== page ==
Luoma, Ville
(Helsingfors universitet, 2013)
There develops heartwood in the stems of the Scots pines (Pinus sylvestris L.) that differs by its natural characteristics from the other sections of the wood material in the pine stem. Pine heartwood is natural-ly decay resistant and it can be used in conditions where the normal wood products can’t be used. The aim of this study was to develop a method, which can be used for predicting the diameter and volume of heartwood. There is a need for this kind of method, because it still is not possible to estimate the amount of heartwood in a standing tree without damaging the tree itself.
The variables measured from single trees describing the diameter of the heartwood on eight relative heights were analysed by using linear regression. When the best explanatory variables were selected, a mixed linear model was created for each of the relative heights. The mixed linear models could also be used for predicting the diameter of pine heartwood at those relative heights. With the help of the pre-dicted diameters a taper curve could be created for the heartwood. The pine heartwood taper curve describes the tapering of the heartwood as function of the tree height. By integrating the taper curve, it was also possible to predict the total volume of the heartwood in a single tree.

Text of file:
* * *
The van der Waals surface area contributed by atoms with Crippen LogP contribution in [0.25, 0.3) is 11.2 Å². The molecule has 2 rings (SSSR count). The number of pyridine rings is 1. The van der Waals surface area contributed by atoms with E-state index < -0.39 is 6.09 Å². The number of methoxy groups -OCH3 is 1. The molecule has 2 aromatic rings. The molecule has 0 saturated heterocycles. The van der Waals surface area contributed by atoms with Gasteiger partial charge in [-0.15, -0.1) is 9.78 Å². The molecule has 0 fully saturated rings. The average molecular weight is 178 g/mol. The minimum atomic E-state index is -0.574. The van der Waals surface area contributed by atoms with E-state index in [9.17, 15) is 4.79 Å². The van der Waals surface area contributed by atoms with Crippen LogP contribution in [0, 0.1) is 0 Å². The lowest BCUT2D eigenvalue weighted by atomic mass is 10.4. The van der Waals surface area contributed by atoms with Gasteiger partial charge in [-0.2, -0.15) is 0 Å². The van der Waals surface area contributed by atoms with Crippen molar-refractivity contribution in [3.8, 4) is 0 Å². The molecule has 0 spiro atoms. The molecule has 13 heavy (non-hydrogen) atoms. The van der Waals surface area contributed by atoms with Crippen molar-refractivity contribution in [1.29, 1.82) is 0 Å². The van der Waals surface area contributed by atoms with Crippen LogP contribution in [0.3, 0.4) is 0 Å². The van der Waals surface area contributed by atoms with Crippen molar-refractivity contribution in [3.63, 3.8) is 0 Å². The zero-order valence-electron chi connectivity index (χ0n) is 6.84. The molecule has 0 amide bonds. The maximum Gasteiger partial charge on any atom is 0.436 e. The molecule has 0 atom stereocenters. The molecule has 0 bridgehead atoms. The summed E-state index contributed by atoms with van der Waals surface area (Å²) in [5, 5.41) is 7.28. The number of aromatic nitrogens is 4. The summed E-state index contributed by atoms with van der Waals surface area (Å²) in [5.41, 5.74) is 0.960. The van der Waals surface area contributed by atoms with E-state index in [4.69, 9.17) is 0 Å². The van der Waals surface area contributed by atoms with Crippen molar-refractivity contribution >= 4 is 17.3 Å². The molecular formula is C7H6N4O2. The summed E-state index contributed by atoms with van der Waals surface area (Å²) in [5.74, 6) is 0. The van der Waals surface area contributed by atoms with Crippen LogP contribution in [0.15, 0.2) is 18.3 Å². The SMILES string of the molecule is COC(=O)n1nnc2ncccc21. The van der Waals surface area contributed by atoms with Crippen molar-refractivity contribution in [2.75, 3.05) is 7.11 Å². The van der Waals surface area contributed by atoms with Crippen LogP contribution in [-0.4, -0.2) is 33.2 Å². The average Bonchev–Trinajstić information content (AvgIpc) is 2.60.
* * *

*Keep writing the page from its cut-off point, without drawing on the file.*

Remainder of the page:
The models that used tree diameter at breast height and the length of the tree as explanatory variables were able to explain the variation of heartwood diameter on relative heights between 2,5 % and 70 % with coefficient of determination ranging from 0,84 to 0,95 and also recorded a relative RMSE from 15 % to 35 %. Models for relative heights of 85 % and 95 % were not as good as the others (R2-values 0,65 and 0,06 as well as RMSE-values of 74 % and 444 %). Despite not succeeding on all the relative heights, the most important thing is that the models worked best on that area of the stem where most of the heart-wood is located. The volume predictions for single trees based on the heartwood diameter models rec-orded relative RMSE of 35 % and bias of -5 %.
Based on the results of the study it shows that exact prediction of pine heartwood diameter is much easier in the base of the stem than in the top part of it. A great deal of variation could be observed whether there was heartwood or not in the top parts of the stem. The volume of heartwood can already be estimated for single trees, but the amount of heartwood can be predicted also in larger scale, such as forest stands. But to get more accurate results in the future, there is a need for more detailed and com-prehensive research data, which would help to determine the still unknown parts of the behaviour of pine heartwood.